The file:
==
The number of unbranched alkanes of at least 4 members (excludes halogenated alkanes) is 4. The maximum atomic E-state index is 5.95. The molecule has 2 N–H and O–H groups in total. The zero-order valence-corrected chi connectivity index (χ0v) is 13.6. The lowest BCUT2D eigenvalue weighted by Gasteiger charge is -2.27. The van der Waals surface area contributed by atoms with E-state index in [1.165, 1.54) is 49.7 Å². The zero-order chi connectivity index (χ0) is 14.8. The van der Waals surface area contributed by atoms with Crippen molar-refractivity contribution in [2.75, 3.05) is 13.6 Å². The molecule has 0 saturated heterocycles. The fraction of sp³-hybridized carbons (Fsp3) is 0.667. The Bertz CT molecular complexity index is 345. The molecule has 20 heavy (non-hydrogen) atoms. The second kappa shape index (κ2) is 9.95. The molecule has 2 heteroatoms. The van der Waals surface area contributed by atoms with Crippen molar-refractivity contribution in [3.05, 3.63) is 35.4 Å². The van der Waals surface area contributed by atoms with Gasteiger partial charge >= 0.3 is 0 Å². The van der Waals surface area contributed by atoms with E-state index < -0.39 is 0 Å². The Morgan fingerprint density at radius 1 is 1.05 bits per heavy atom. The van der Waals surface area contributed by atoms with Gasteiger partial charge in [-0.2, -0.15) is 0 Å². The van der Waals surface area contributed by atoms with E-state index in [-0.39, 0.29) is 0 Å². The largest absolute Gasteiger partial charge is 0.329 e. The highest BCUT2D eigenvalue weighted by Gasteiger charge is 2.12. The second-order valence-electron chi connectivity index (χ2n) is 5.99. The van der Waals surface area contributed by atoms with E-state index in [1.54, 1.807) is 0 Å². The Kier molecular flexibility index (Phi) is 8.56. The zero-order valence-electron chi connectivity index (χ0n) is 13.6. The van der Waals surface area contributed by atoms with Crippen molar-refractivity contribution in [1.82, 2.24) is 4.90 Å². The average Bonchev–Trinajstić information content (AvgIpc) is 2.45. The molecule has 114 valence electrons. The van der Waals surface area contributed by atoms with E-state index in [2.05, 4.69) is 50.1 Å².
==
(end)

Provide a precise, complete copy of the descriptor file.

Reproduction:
The number of unbranched alkanes of at least 4 members (excludes halogenated alkanes) is 4. The maximum atomic E-state index is 5.95. The molecule has 2 N–H and O–H groups in total. The zero-order valence-corrected chi connectivity index (χ0v) is 13.6. The lowest BCUT2D eigenvalue weighted by Gasteiger charge is -2.27. The van der Waals surface area contributed by atoms with E-state index in [1.165, 1.54) is 49.7 Å². The zero-order chi connectivity index (χ0) is 14.8. The van der Waals surface area contributed by atoms with Crippen molar-refractivity contribution in [2.75, 3.05) is 13.6 Å². The molecule has 0 saturated heterocycles. The fraction of sp³-hybridized carbons (Fsp3) is 0.667. The Bertz CT molecular complexity index is 345. The molecule has 20 heavy (non-hydrogen) atoms. The second kappa shape index (κ2) is 9.95. The molecule has 2 heteroatoms. The van der Waals surface area contributed by atoms with Crippen molar-refractivity contribution in [3.05, 3.63) is 35.4 Å². The van der Waals surface area contributed by atoms with Gasteiger partial charge >= 0.3 is 0 Å². The van der Waals surface area contributed by atoms with E-state index < -0.39 is 0 Å². The Morgan fingerprint density at radius 1 is 1.05 bits per heavy atom. The van der Waals surface area contributed by atoms with Gasteiger partial charge in [-0.2, -0.15) is 0 Å². The van der Waals surface area contributed by atoms with E-state index in [-0.39, 0.29) is 0 Å². The largest absolute Gasteiger partial charge is 0.329 e. The highest BCUT2D eigenvalue weighted by Gasteiger charge is 2.12. The second-order valence-electron chi connectivity index (χ2n) is 5.99. The van der Waals surface area contributed by atoms with E-state index in [1.54, 1.807) is 0 Å². The Kier molecular flexibility index (Phi) is 8.56. The zero-order valence-electron chi connectivity index (χ0n) is 13.6. The van der Waals surface area contributed by atoms with Crippen molar-refractivity contribution in [1.82, 2.24) is 4.90 Å². The average Bonchev–Trinajstić information content (AvgIpc) is 2.45. The molecule has 114 valence electrons. The van der Waals surface area contributed by atoms with E-state index in [2.05, 4.69) is 50.1 Å².